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Old 02-19-2018, 12:29 PM   #1
Skoolie
 
Join Date: Jan 2018
Location: Colorado
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Year: 1995
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CCRT Diesel particulate filter on a 2000

I saw an auction bus that was listed as a 2000 with a 5.9 cummings, and that it had a CCRT Diesel particulate filter installed (specifically called out).

I thought at least federally that particulate filters weren't required that early. (this one was in Oregon).

So is this an aftermarket add on kind of particulate filter? Or is it tied into the ECU like alot of the modern ones are (I believe that the regen cycle causes the engine to run rich to raise exhaust temp and burn out the particulate).

I'm thinking if a previous owner had added a catalytic converter to a classic car and it wasn't required, you could legally remove it, and the car wouldn't care. With some of these systems, they weren't required at the time so I would assume they could be removed, but if its tied into the ECU I imagine it would throw an error or would simply run the regen cycle occasionally and freak me out because exhaust temp would rise.

Anyway, thought I would check with the group to see if anyone had run across these before. Should they just be treated the same as a 2004+ bus that has extra emissions gear, and just realize if you buy it, you are going to have to live with it?
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Old 02-19-2018, 01:21 PM   #2
Bus Geek
 
Join Date: Sep 2017
Location: Owasso, OK
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Quote:
Originally Posted by Tigerman67 View Post
I saw an auction bus that was listed as a 2000 with a 5.9 cummings, and that it had a CCRT Diesel particulate filter installed (specifically called out).

I thought at least federally that particulate filters weren't required that early. (this one was in Oregon).

So is this an aftermarket add on kind of particulate filter? Or is it tied into the ECU like alot of the modern ones are (I believe that the regen cycle causes the engine to run rich to raise exhaust temp and burn out the particulate).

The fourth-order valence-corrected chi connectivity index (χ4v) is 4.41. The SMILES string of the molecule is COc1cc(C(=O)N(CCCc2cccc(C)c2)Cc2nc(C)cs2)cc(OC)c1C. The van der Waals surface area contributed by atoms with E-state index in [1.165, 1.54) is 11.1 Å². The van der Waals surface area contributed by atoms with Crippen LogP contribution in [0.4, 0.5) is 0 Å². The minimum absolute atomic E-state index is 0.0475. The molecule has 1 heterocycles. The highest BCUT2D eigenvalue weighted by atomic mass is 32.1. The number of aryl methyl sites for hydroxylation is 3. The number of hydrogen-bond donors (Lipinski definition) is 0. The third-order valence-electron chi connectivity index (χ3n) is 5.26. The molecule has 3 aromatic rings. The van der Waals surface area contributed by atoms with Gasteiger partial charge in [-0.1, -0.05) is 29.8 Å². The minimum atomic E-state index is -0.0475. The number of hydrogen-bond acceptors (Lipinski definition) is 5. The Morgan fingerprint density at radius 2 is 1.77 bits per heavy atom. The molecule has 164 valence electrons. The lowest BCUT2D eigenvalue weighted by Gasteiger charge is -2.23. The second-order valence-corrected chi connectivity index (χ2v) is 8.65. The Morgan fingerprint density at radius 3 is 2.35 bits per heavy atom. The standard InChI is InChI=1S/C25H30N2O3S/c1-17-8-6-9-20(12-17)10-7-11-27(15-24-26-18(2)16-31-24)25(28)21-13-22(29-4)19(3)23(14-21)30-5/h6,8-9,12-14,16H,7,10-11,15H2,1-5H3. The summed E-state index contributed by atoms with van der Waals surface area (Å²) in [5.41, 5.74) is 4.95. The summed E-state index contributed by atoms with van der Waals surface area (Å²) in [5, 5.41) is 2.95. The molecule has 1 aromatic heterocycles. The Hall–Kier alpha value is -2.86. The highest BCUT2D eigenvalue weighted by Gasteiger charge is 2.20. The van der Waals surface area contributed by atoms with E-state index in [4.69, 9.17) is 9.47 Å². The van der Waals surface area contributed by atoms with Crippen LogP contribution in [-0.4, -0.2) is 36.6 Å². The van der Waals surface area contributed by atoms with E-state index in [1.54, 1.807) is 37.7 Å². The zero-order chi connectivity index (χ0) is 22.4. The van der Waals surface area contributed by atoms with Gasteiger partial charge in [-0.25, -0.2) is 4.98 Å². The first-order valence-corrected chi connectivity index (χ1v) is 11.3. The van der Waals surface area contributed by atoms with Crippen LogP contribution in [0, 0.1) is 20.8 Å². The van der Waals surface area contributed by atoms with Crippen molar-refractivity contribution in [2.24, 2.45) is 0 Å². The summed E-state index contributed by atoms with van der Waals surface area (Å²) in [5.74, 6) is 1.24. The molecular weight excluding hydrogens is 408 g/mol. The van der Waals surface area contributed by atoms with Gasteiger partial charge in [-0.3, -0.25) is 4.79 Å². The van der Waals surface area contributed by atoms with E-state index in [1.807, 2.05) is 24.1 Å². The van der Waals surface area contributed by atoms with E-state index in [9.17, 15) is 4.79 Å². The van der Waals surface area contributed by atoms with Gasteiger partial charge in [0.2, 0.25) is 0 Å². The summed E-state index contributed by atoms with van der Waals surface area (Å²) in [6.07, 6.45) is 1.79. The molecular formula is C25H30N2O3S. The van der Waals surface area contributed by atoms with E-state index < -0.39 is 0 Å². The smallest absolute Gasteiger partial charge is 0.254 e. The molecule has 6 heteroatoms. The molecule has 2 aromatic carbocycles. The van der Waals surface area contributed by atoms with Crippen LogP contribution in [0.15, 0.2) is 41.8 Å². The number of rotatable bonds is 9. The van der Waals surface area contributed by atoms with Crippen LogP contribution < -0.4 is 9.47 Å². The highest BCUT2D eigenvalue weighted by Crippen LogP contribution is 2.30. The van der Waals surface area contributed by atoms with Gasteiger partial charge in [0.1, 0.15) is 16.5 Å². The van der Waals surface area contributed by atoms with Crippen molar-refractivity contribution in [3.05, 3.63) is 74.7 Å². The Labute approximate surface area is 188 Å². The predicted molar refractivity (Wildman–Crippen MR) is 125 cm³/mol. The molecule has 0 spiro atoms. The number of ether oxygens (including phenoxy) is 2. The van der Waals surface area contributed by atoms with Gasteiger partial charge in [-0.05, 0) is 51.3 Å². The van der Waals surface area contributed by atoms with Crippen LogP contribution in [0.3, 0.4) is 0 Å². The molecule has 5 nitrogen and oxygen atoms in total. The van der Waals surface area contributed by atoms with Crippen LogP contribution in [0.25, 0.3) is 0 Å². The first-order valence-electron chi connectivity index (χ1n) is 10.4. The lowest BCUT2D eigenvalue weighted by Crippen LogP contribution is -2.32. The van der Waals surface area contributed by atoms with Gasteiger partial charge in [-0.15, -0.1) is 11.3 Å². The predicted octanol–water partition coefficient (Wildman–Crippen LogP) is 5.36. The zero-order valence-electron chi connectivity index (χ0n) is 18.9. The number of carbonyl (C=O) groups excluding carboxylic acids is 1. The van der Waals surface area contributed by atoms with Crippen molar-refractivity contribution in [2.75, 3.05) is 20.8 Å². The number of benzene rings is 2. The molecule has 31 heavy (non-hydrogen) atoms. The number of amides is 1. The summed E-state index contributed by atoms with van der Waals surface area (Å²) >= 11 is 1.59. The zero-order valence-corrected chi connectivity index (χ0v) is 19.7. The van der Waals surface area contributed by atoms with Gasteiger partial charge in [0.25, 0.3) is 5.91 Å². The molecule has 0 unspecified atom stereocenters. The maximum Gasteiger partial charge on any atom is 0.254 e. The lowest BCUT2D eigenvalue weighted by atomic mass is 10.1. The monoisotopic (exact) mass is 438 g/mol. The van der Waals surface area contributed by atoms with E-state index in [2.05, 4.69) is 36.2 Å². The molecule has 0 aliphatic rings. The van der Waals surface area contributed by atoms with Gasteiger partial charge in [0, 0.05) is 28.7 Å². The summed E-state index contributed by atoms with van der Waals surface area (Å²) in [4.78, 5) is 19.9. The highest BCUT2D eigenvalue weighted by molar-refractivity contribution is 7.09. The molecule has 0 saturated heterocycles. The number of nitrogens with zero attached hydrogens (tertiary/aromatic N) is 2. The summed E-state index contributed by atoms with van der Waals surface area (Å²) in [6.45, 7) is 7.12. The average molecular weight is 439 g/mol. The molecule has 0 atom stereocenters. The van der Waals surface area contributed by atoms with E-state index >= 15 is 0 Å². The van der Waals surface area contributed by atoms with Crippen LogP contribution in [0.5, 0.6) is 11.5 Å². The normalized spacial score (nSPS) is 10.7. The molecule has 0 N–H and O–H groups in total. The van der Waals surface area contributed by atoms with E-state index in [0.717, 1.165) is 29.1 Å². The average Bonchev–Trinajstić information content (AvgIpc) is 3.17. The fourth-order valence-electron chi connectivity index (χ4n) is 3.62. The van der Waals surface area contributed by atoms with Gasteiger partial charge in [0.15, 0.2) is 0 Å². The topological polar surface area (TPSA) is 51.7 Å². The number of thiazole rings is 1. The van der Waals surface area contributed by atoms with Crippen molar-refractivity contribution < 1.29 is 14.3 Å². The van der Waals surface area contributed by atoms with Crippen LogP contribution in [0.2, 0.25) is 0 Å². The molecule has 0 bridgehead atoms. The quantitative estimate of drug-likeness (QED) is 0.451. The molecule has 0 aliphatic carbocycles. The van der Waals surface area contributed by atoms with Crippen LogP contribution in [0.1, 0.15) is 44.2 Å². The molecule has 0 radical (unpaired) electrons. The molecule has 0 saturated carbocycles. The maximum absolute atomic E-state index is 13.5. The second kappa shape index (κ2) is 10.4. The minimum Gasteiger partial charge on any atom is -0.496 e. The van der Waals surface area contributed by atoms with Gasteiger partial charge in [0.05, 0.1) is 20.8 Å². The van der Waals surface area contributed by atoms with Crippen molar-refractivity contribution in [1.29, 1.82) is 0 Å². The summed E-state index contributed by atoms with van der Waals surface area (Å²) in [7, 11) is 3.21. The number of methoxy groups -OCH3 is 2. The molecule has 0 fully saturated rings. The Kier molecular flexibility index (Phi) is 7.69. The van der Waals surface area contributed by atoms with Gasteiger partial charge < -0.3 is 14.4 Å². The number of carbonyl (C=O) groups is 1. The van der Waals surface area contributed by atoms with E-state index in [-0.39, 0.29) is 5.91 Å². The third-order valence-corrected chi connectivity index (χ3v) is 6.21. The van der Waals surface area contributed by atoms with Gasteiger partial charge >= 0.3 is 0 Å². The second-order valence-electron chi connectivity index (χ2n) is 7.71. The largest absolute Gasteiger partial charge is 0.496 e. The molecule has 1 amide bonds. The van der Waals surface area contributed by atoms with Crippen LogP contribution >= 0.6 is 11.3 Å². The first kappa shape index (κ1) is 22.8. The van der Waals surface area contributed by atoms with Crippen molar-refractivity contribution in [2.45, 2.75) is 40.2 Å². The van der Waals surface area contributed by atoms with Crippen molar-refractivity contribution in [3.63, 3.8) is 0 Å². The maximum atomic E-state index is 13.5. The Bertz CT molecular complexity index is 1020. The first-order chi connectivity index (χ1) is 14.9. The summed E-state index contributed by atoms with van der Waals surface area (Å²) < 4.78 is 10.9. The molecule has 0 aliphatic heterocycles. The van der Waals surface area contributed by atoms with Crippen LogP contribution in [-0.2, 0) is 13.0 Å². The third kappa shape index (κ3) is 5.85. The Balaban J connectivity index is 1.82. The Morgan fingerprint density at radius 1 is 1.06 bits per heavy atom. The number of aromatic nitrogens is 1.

I'm thinking if a previous owner had added a catalytic converter to a classic car and it wasn't required, you could legally remove it, and the car wouldn't care. With some of these systems, they weren't required at the time so I would assume they could be removed, but if its tied into the ECU I imagine it would throw an error or would simply run the regen cycle occasionally and freak me out because exhaust temp would rise.

Anyway, thought I would check with the group to see if anyone had run across these before. Should they just be treated the same as a 2004+ bus that has extra emissions gear, and just realize if you buy it, you are going to have to live with it?
California retro-fitted a lot of buses with DPFs, to continue to use them. They couldn't do it with the mechanical engines, but they can with some ECUs.

It might be possible to delete it, but I don't know what other changes need to be made. If the filter is working as it should, it ought to be more reliable than they are in school bus service. Replacing them is horribly expensive.
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Old 02-19-2018, 03:41 PM   #3
Bus Nut
 
Join Date: Feb 2015
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You can take it off, school bus operators got federal subsidies to put those on, not hooked to the ECU
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